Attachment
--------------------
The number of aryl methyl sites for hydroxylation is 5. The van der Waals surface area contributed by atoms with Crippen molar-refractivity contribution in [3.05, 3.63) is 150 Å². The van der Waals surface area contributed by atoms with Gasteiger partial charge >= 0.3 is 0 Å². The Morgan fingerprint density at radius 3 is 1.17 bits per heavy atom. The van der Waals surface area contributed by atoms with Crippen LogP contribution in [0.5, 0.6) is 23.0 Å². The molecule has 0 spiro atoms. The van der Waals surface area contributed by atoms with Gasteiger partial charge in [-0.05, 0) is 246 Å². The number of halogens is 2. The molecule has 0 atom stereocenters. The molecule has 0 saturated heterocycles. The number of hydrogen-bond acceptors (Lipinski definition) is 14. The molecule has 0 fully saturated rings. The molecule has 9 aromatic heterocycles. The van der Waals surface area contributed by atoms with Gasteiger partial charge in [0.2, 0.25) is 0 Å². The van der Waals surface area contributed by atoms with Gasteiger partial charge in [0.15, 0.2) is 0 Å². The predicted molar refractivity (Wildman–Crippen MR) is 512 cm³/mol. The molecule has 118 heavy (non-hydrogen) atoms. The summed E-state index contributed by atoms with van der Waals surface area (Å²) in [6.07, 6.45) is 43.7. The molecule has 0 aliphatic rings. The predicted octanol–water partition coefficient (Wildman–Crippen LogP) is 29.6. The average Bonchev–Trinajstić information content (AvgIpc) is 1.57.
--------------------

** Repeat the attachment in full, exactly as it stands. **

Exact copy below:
The number of aryl methyl sites for hydroxylation is 5. The van der Waals surface area contributed by atoms with Crippen molar-refractivity contribution in [3.05, 3.63) is 150 Å². The van der Waals surface area contributed by atoms with Gasteiger partial charge >= 0.3 is 0 Å². The Morgan fingerprint density at radius 3 is 1.17 bits per heavy atom. The van der Waals surface area contributed by atoms with Crippen LogP contribution in [0.5, 0.6) is 23.0 Å². The molecule has 0 spiro atoms. The van der Waals surface area contributed by atoms with Gasteiger partial charge in [-0.05, 0) is 246 Å². The number of halogens is 2. The molecule has 0 atom stereocenters. The molecule has 0 saturated heterocycles. The number of hydrogen-bond acceptors (Lipinski definition) is 14. The molecule has 0 fully saturated rings. The molecule has 9 aromatic heterocycles. The van der Waals surface area contributed by atoms with Gasteiger partial charge in [0.2, 0.25) is 0 Å². The van der Waals surface area contributed by atoms with Gasteiger partial charge in [0.15, 0.2) is 0 Å². The predicted molar refractivity (Wildman–Crippen MR) is 512 cm³/mol. The molecule has 118 heavy (non-hydrogen) atoms. The summed E-state index contributed by atoms with van der Waals surface area (Å²) in [6.07, 6.45) is 43.7. The molecule has 0 aliphatic rings. The predicted octanol–water partition coefficient (Wildman–Crippen LogP) is 29.6. The average Bonchev–Trinajstić information content (AvgIpc) is 1.57.